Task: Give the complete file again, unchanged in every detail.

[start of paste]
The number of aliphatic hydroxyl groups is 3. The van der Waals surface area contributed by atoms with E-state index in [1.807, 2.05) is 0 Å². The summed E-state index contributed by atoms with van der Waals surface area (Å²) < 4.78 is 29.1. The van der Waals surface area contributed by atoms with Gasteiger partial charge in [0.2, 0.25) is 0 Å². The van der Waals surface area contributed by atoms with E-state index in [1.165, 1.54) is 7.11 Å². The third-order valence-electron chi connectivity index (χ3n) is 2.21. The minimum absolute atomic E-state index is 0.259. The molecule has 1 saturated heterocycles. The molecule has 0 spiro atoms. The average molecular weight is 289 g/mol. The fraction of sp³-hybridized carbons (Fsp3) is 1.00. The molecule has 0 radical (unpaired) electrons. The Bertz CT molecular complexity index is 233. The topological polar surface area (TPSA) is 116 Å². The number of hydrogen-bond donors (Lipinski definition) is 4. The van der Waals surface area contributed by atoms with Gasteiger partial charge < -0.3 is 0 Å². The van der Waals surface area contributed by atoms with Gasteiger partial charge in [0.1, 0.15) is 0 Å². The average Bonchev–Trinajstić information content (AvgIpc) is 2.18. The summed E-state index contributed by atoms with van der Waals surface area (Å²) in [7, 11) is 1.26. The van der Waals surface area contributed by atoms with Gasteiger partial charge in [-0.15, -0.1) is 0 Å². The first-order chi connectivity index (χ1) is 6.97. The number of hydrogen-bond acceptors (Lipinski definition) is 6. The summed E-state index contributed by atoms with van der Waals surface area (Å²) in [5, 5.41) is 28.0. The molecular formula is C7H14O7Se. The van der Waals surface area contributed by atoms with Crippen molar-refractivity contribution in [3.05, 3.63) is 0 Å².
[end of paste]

The number of aliphatic hydroxyl groups is 3. The van der Waals surface area contributed by atoms with E-state index in [1.807, 2.05) is 0 Å². The summed E-state index contributed by atoms with van der Waals surface area (Å²) < 4.78 is 29.1. The van der Waals surface area contributed by atoms with Gasteiger partial charge in [0.2, 0.25) is 0 Å². The van der Waals surface area contributed by atoms with E-state index in [1.165, 1.54) is 7.11 Å². The third-order valence-electron chi connectivity index (χ3n) is 2.21. The minimum absolute atomic E-state index is 0.259. The molecule has 1 saturated heterocycles. The molecule has 0 spiro atoms. The average molecular weight is 289 g/mol. The fraction of sp³-hybridized carbons (Fsp3) is 1.00. The molecule has 0 radical (unpaired) electrons. The Bertz CT molecular complexity index is 233. The topological polar surface area (TPSA) is 116 Å². The number of hydrogen-bond donors (Lipinski definition) is 4. The van der Waals surface area contributed by atoms with Gasteiger partial charge < -0.3 is 0 Å². The van der Waals surface area contributed by atoms with Gasteiger partial charge in [0.1, 0.15) is 0 Å². The average Bonchev–Trinajstić information content (AvgIpc) is 2.18. The summed E-state index contributed by atoms with van der Waals surface area (Å²) in [7, 11) is 1.26. The van der Waals surface area contributed by atoms with Gasteiger partial charge in [-0.15, -0.1) is 0 Å². The first-order chi connectivity index (χ1) is 6.97. The number of hydrogen-bond acceptors (Lipinski definition) is 6. The summed E-state index contributed by atoms with van der Waals surface area (Å²) in [5, 5.41) is 28.0. The molecular formula is C7H14O7Se. The van der Waals surface area contributed by atoms with Crippen molar-refractivity contribution in [3.05, 3.63) is 0 Å².